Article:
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# Sampling Situations and Bias

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In each of Exercises A-D (see below), briefly identify the population (what is the basic unit and which units fall in the population?), the variables measured (what is the information desired?), and the sample. If the situation is not described in enough detail to identify the population completely, complete the description of the population in a reasonable way. Be sure that from your description it is possible to tell exactly when a unit is in the population and when it is not.

Moreover, each sampling situation described in Exercises A-D (see below) contains a serious source of probable bias. In each case, state the reason you suspect that bias will occur and also the direction of the likely bias. (That is, in what way will the sample conclusions probably differ from the truth about the population?)

A. A member of Congress in interested in whether constituents favor a proposed gun control bill. His staff reports that letters on the bill have been received from 361 constituents and that 283 of these oppose the bill.

B. A national newspaper wanted Iowa's reaction to President Bush's agricultural policy in early 1990. A reporter interviewed the first 50 persons willing to give their views, all in a single voting precinct. The headline on the resulting article read "Bush Policies Disenchant Iowa," and the reporter wrote that Bush would lose an election in Iowa if one were held then.

C. A flour company wants to know what fraction of Minneapolis households bake some or all of their own bread. A sample of 500 residential addresses is taken, and interviewers are sent to these addresses. The interviewers are employed during regular working hours on weekdays and interview only during those hours.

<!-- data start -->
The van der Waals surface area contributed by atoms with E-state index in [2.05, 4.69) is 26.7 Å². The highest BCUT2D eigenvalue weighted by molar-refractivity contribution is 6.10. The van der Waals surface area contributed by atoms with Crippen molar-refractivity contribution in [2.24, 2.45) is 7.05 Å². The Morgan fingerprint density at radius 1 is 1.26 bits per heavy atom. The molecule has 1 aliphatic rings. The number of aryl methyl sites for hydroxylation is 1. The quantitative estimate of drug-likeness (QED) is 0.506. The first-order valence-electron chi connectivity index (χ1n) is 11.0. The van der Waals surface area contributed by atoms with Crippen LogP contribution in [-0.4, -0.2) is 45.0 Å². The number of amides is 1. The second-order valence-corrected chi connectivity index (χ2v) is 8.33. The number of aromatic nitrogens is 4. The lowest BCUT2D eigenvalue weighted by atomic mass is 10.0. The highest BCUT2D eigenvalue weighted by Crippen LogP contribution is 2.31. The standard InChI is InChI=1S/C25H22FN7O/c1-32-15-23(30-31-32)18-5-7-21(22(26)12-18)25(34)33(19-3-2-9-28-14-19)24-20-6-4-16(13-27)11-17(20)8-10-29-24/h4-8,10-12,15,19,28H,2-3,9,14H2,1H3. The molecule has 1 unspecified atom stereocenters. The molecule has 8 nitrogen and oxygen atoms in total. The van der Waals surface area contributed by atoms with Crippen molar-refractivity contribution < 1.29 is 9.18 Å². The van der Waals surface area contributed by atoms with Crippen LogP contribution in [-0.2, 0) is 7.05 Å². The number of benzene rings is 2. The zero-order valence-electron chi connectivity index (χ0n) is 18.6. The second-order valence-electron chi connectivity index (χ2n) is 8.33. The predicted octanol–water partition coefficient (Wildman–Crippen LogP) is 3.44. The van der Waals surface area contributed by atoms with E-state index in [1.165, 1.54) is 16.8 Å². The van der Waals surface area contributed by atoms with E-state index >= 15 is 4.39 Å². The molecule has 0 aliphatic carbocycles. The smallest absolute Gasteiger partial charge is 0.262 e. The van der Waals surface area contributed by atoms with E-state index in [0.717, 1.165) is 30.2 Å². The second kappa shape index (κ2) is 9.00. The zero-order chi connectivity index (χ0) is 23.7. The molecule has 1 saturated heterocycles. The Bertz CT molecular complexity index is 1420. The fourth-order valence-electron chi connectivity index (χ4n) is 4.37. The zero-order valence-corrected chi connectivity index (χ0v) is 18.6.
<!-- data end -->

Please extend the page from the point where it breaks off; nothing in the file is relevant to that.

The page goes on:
D. The Miami Police Department wants to know how black residents of Miami feel about police service. A questionnaire with several questions about the police is prepared. A sample of 300 mailing addresses in predominantly black neighborhoods is chosen, and a police officer is sent to each address to administer the questionnaire to an adult living there

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#### Solution Preview

A. A member of Congress in interested in whether constituents favor a proposed gun control bill. His staff reports that letters on the bill have been received from 361 constituents and that 283 of these oppose the bill.

Population: constituents in the congressional district (a person is in the population if they live in the district; they're not in the population if they don't).

Variable: proportion of constituents that favor the gun control bill.

Sample: the 361 people who sent letters.

Probable bias: this is a self-selected sample. The sample was not randomly selected; instead, people with the strongest opinions on the issue are more likely to send in a letter (it seems as if these people are very against the bill).

B. A national newspaper wanted Iowa's reaction to President Bush's agricultural policy in early 1990. A reporter ...

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